Language Autobiography (:

Language Identity Autobiography

    Being Thai, Vietnamese, Laos, and Chinese isn’t easy. Sure it’s fun being from many different Asian backgrounds, but it’s also very difficult. You can struggle with remembering all of the languages and you can also struggle with your identity.
    When I was about three years old, I spent the summer with my mom and grandma. If I recall, I was walking around the house and they were in the kitchen cooking. I sort of slipped walking around and I went ballistic lecturing them in Laos saying;
“Oy, Anna see thi you nee thok thao.”
    But now, I can barely speak the language. I understand large portions of the language. Strange isn’t it? Well, I can understand what people are saying to me, but I don’t have the accents to reply in the language. For example, when immigrants come to the Americas, they usually can understand what you’re saying. They’re not completely lost, but they haven’t been trained to speak our language. So people think just because people can’t speak one language, they can’t understand it. I was talking to my grandma’s aunt and uncle one time and I haven’t seen them for many, many years. They’re the older generation so they are like me, but reversed. They can speak Thai, but their English is very limited because they haven’t been taught how to speak English. But my visit with them was interesting.
“Sa bi dee, ma pah.”
“Sa bi dee, Bee. Hui khaao?”
“No thank you.”
“Chan dai?”
“I ate at home with mommy before I came.”
“Oh. See ow soda, baw?”
“No thank you.”
    That’s how our conversations usually went. We conversed in two different languages. I, obviously spoke in English and whomever I spoke to spoke whatever language they were. From my responses alone, you can get a gist of what we’re talking about. If you’re not being able to converse in the same language as what everyone else is being able to talk to you, then it’s just awkward even though they understand you.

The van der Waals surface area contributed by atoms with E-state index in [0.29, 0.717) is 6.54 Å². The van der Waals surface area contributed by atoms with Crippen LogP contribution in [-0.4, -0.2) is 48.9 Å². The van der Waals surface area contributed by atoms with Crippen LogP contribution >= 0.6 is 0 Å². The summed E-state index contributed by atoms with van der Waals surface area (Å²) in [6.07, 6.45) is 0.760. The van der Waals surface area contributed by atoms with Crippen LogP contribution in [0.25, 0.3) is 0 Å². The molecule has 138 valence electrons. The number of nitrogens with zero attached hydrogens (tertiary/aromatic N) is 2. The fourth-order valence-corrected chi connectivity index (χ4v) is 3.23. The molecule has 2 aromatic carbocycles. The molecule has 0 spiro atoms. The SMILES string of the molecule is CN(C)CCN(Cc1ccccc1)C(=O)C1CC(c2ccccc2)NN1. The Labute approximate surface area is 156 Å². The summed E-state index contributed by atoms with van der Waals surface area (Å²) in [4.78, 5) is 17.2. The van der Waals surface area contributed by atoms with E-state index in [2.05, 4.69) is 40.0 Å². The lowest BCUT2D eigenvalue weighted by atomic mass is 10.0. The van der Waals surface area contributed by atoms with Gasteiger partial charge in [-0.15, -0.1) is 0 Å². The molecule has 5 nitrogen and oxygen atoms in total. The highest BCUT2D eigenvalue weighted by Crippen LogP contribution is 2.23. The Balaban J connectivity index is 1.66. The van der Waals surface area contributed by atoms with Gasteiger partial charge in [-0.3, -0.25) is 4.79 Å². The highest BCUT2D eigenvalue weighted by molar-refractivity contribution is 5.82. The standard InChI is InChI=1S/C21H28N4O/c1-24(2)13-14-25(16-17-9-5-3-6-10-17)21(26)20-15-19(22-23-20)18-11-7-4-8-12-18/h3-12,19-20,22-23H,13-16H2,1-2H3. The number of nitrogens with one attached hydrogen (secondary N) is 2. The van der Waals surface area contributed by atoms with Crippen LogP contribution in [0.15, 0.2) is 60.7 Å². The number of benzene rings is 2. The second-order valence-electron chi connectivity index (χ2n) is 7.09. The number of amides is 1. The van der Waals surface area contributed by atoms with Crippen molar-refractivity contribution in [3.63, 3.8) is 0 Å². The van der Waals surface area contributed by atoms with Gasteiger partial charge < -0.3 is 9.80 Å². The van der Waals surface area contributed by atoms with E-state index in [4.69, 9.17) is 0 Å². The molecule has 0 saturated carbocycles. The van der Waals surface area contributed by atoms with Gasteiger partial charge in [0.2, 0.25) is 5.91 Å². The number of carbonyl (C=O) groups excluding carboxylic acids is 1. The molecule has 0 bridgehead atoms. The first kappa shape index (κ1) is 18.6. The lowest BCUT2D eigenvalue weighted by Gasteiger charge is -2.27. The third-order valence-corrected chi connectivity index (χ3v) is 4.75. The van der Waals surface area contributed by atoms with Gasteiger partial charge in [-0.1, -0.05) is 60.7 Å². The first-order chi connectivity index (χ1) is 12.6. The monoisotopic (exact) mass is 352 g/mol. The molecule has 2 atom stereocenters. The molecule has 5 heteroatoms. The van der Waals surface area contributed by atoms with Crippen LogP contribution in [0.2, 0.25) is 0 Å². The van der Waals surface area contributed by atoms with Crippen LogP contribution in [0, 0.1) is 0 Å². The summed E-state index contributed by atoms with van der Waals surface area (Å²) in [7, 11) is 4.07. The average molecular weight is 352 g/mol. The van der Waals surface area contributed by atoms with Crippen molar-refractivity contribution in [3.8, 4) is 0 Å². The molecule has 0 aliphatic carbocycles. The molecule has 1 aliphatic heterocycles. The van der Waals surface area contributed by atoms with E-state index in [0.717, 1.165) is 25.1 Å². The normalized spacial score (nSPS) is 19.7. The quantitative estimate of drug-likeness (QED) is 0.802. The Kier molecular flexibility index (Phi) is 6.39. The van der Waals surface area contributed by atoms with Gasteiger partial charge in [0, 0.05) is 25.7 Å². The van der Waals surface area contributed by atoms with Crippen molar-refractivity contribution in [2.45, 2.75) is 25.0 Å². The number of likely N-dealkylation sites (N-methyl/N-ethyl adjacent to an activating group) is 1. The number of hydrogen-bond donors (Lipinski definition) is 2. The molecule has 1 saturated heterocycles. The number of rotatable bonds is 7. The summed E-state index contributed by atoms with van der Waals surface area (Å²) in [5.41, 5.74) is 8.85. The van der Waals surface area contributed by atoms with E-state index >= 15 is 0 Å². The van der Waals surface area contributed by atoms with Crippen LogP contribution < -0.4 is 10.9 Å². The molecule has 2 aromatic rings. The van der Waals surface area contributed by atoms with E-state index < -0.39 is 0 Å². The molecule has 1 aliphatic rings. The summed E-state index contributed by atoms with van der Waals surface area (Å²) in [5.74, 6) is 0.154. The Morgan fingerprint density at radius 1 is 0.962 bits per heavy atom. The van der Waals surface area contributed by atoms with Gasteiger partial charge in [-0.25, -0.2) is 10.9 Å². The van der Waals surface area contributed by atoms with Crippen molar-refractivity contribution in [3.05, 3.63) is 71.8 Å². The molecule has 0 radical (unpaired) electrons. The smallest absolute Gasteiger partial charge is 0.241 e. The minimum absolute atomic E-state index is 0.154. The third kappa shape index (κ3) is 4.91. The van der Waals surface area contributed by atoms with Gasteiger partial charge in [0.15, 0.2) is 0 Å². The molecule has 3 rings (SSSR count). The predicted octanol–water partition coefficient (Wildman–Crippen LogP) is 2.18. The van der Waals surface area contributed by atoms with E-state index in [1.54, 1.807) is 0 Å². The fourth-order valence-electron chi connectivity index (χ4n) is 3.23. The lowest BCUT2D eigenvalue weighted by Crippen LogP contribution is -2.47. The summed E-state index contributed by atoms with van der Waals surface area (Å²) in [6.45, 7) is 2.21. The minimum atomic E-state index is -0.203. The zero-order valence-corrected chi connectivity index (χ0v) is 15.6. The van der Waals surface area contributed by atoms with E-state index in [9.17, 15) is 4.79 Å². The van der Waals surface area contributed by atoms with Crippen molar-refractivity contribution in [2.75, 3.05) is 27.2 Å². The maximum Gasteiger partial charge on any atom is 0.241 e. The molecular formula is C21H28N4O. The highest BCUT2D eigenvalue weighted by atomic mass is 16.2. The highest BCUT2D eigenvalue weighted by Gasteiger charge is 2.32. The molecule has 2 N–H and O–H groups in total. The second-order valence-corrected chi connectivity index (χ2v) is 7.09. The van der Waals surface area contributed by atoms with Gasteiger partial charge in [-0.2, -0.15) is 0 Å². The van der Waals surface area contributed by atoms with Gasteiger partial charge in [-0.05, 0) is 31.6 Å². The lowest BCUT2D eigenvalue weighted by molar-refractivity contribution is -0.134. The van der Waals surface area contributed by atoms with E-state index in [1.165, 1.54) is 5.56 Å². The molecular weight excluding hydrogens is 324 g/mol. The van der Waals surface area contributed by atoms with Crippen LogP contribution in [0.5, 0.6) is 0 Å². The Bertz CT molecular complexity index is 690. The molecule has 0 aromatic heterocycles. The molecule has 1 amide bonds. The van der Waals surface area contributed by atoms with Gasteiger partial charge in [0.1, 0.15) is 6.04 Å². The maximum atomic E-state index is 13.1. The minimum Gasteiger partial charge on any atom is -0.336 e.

So we know I spoke Laos and I understand Laos and Thai. Now what about Vietnamese and Chinese? Well I understand portions of Vietnamese and I only know random words in Chinese. My aunts speak Vietnamese to me and I only hear it when they speak to my cousins. I learn the way little children do.
“Jacob get ready to dee tham.”
“Okay, Aunt Nhu.”
“Jaden give them to aem.”
“Bee, what do you want to eat?”
“What is there to eat?”
“Fried rice or lahp cheung.”
 “What’s lahp cheung?”
“It’s the chinese sausage.”
“Ooh, okay.”
    Sure she may not speak complete sentences using Vietnamese, but when it was in English, I can use context clues to learn what the words in Vietnamese are. When she says “dee tham,” it means to go shower. When she said “aem,” to Jaden, it’s kind of something you call your elder brother or male cousin.
    So because I can barely speak any of the languages, what am I? By blood, I am all Vietnamese, Laos, Thai, and Chinese. But my language identity, I’m what they call a ‘Twinkie.’ I am Asian and it looks that way on the outside, but I only speak English and on the inside, I don’t really have anything Asian about my language or culture.

    I feel like Amy Tan in her short story. Her mother speaks ‘broken English,’ and she speaks proper English when she’s talking to people outside of society, but when she’s talking to her family, she code switches to broken English. Sometimes, I need to do the same with my elders. Not necessarily my mom, but with the older aunts, uncles, and grandparents. Code switching affects my true identity because depending on who in the family I’m with, I will speak differently or add bits and pieces of another language with English when I speak to them.